Poker is a game that requires a lot of quick decision-making and mental calculations. Because of this, it has the ability to help people become better at those skills, both in poker and in other areas of life like business and investing.
Poker teaches people how to read the table — both literally and figuratively. Players need to be able to pick up on things like body language, which signals whether someone is stressed, bluffing, or happy with their hand. They also need to be able to interpret what other players are saying at the table and incorporate that into their strategy on the fly. This type of skill can be useful in any environment, from a job interview to giving a presentation.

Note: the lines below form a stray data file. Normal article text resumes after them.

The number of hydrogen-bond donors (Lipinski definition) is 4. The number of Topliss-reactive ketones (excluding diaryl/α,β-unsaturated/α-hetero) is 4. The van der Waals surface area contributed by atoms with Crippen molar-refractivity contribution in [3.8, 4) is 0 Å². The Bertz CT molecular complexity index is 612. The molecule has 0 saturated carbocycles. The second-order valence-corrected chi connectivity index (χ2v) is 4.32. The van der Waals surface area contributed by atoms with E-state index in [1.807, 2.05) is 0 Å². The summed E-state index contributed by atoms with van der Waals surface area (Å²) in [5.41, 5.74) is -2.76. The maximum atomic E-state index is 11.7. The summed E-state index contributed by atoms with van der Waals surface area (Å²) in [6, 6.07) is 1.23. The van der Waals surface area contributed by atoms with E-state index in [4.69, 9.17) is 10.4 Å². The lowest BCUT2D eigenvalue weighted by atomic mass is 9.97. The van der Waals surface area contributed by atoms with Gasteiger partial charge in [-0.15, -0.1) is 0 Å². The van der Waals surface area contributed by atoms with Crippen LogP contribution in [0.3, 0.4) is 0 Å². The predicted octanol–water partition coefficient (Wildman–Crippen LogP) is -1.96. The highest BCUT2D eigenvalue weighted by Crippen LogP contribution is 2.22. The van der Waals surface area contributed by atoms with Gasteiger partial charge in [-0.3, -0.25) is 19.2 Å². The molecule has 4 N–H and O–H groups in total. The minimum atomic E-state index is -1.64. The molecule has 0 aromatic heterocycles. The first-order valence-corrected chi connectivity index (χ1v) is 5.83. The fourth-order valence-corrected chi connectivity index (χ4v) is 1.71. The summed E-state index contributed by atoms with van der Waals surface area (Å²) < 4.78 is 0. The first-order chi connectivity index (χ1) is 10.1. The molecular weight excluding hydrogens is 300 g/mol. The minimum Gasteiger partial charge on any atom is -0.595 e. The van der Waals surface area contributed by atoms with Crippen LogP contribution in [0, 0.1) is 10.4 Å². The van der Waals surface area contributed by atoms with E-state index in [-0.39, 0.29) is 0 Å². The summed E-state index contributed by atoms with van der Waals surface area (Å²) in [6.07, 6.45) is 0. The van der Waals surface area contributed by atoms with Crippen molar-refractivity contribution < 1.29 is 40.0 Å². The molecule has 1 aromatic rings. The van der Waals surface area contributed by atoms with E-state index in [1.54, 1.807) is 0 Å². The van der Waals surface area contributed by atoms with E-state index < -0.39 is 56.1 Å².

Another important aspect of poker is assessing risks and making decisions under uncertainty. This is a necessary skill for all types of professions, and it’s something that poker can teach you how to do effectively. Because of this, many people who play poker report improved decision-making and a stronger understanding of probability and statistics.
One of the most important aspects of poker is learning how to read your opponents and understand their ranges. While new players often have tunnel vision and only think about their own hand, seasoned players know to look at the whole range of hands that an opponent could hold before they make their decision. This can be helpful when deciding whether to call or raise against a player.